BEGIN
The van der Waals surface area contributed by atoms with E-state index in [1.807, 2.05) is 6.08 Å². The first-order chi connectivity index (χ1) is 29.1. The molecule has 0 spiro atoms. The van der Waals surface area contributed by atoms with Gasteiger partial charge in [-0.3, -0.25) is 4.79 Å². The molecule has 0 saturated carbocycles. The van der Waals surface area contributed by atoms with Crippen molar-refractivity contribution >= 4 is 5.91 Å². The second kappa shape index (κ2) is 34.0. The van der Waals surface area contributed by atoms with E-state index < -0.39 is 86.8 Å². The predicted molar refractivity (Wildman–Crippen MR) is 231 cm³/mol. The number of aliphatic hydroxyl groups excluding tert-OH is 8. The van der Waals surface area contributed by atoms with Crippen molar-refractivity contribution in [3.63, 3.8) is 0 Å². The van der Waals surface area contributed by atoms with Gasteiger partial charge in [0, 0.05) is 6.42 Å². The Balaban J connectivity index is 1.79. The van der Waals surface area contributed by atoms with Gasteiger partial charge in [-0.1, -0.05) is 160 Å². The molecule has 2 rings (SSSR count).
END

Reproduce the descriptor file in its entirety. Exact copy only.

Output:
The van der Waals surface area contributed by atoms with E-state index in [1.807, 2.05) is 6.08 Å². The first-order chi connectivity index (χ1) is 29.1. The molecule has 0 spiro atoms. The van der Waals surface area contributed by atoms with Gasteiger partial charge in [-0.3, -0.25) is 4.79 Å². The molecule has 0 saturated carbocycles. The van der Waals surface area contributed by atoms with Crippen molar-refractivity contribution >= 4 is 5.91 Å². The second kappa shape index (κ2) is 34.0. The van der Waals surface area contributed by atoms with E-state index < -0.39 is 86.8 Å². The predicted molar refractivity (Wildman–Crippen MR) is 231 cm³/mol. The number of aliphatic hydroxyl groups excluding tert-OH is 8. The van der Waals surface area contributed by atoms with Crippen molar-refractivity contribution in [3.63, 3.8) is 0 Å². The van der Waals surface area contributed by atoms with Gasteiger partial charge in [0, 0.05) is 6.42 Å². The Balaban J connectivity index is 1.79. The van der Waals surface area contributed by atoms with Gasteiger partial charge in [-0.1, -0.05) is 160 Å². The molecule has 2 rings (SSSR count).